The wearing of gowns by teachers and scholars is an ancient custom. The history of academic dress reaches far back into the early days of the oldest universities. Caps, gowns, and hoods indicate the highest degree the wearer has earned.
The black Oxord or mortarboard style cap is worn for all degrees, but only the doctor’s cap may be made of velvet.
The hood is the most important and distinctive feature of the academic dress. The hoods for all the degrees are lined with silk in the official academic color or colors of the institution conferring the degree.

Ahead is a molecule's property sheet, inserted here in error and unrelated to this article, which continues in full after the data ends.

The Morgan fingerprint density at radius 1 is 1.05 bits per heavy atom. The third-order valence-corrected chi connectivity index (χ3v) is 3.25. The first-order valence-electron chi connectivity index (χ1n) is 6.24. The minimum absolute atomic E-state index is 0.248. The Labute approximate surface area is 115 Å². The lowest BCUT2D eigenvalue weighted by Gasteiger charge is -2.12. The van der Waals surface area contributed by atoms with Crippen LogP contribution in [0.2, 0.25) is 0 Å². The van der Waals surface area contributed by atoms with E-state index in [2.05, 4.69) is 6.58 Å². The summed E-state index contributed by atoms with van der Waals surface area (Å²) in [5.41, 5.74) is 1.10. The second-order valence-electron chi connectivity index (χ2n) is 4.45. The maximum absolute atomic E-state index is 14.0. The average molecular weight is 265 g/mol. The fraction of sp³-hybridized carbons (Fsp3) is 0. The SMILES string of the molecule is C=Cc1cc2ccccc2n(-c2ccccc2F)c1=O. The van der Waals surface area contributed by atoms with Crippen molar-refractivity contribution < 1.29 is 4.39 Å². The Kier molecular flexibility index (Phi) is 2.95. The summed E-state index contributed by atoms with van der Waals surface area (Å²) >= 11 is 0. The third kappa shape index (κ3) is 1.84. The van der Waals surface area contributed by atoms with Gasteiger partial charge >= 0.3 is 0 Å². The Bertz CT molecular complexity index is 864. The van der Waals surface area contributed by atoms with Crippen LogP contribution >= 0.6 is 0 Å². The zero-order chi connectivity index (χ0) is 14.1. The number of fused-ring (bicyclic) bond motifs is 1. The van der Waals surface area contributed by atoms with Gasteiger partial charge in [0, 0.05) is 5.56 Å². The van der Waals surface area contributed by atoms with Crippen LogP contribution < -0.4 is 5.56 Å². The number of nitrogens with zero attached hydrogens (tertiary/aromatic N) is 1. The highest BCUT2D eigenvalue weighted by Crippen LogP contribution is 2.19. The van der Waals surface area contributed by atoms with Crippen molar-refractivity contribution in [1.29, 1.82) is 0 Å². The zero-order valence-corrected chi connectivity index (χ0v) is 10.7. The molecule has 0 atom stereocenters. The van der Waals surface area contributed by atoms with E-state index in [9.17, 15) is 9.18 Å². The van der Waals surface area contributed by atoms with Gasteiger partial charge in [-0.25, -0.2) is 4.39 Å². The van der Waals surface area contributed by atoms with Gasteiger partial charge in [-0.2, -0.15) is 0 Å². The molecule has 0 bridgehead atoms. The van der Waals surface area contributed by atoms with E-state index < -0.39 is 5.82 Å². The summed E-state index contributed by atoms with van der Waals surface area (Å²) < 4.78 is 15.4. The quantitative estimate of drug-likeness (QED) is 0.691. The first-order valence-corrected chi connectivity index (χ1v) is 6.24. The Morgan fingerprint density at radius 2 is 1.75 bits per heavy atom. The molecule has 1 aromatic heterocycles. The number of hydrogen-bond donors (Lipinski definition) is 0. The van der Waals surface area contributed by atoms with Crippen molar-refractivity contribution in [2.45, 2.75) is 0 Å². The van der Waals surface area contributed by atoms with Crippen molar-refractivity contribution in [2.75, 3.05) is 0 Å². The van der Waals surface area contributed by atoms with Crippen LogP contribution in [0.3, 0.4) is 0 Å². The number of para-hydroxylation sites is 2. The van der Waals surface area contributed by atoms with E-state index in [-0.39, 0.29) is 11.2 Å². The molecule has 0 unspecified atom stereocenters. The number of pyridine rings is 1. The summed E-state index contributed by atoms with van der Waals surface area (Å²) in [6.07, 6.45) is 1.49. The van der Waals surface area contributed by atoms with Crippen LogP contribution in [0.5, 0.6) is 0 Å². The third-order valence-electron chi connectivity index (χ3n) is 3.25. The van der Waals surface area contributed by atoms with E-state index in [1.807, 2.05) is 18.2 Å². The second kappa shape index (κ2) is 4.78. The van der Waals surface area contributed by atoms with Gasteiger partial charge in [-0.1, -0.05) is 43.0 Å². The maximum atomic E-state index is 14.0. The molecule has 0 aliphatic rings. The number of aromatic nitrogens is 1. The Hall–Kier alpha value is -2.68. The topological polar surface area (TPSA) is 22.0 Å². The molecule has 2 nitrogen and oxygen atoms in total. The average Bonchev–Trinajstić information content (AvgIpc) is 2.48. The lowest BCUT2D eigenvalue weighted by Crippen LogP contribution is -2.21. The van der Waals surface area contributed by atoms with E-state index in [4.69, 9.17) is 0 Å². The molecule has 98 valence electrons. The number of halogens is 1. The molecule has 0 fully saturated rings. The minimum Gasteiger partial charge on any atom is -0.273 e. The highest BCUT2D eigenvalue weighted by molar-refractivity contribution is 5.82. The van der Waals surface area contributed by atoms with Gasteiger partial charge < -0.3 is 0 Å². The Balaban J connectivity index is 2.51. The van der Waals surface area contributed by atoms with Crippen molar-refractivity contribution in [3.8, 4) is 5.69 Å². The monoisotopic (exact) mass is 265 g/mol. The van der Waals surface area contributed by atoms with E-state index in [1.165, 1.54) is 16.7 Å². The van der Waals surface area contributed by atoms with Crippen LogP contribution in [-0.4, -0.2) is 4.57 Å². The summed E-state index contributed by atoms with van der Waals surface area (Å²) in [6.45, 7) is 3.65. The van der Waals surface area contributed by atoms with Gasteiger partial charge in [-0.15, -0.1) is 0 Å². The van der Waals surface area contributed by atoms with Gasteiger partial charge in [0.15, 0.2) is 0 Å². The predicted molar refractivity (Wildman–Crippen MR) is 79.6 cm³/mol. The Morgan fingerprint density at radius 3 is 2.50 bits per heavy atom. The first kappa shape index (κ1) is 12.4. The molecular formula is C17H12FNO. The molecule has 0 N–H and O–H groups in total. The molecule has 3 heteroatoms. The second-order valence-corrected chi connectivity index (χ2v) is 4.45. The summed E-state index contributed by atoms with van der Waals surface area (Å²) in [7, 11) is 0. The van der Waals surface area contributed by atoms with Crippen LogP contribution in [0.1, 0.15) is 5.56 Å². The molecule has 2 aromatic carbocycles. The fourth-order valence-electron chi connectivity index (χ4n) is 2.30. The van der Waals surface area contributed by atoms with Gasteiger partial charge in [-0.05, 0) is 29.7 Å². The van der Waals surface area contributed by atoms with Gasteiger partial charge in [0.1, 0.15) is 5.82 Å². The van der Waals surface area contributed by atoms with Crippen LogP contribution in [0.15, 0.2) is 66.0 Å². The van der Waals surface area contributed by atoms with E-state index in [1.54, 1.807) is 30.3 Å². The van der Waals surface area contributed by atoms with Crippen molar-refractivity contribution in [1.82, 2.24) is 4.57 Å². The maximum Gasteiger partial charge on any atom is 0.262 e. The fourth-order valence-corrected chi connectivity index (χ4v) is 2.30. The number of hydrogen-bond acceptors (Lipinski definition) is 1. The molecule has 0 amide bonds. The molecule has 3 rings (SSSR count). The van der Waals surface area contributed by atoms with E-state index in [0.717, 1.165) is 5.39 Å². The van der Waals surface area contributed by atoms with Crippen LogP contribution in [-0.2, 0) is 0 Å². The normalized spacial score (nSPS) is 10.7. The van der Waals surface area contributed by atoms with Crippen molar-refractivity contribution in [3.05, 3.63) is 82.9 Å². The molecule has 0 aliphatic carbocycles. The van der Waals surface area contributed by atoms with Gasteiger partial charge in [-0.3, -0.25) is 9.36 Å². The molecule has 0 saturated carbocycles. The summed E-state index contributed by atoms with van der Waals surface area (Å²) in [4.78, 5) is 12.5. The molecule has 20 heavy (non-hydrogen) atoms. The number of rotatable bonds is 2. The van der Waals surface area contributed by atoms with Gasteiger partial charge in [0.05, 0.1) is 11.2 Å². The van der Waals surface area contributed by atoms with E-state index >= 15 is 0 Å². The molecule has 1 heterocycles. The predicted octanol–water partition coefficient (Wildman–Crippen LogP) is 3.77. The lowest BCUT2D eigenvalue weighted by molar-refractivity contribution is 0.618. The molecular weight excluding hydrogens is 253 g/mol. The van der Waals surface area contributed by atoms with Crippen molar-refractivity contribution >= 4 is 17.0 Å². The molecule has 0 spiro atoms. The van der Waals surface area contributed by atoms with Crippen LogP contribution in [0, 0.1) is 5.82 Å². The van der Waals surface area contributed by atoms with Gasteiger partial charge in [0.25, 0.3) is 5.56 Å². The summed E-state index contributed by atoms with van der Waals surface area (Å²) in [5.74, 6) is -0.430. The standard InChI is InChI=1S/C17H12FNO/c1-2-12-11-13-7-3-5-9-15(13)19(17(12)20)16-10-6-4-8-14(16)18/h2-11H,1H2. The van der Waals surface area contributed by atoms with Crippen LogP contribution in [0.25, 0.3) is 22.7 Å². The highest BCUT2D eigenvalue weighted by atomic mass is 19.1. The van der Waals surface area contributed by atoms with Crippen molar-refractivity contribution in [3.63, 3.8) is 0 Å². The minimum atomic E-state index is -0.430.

The binding or trim of all the hoods is of velvet or velveteen. The color of the velvet trim indicates the department or faculty to which the degree pertains. Each department having been assigned a different color; for instance, white is for arts, blue for philosophy, and so on.
This system is established by the Intercollegiate Commission, when understood enables anyone attending an academic function in this country to distinguish at a glance the bachelors, masters and doctors, and at the same time recognize the University which has given the degree. View the disipline colors at American Council on Education.
Bakersfield College graduate wear the associate stoles, caps and gowns. Honor graduates are distinguished by the gold tassel on the cap and the gold cord around the neck.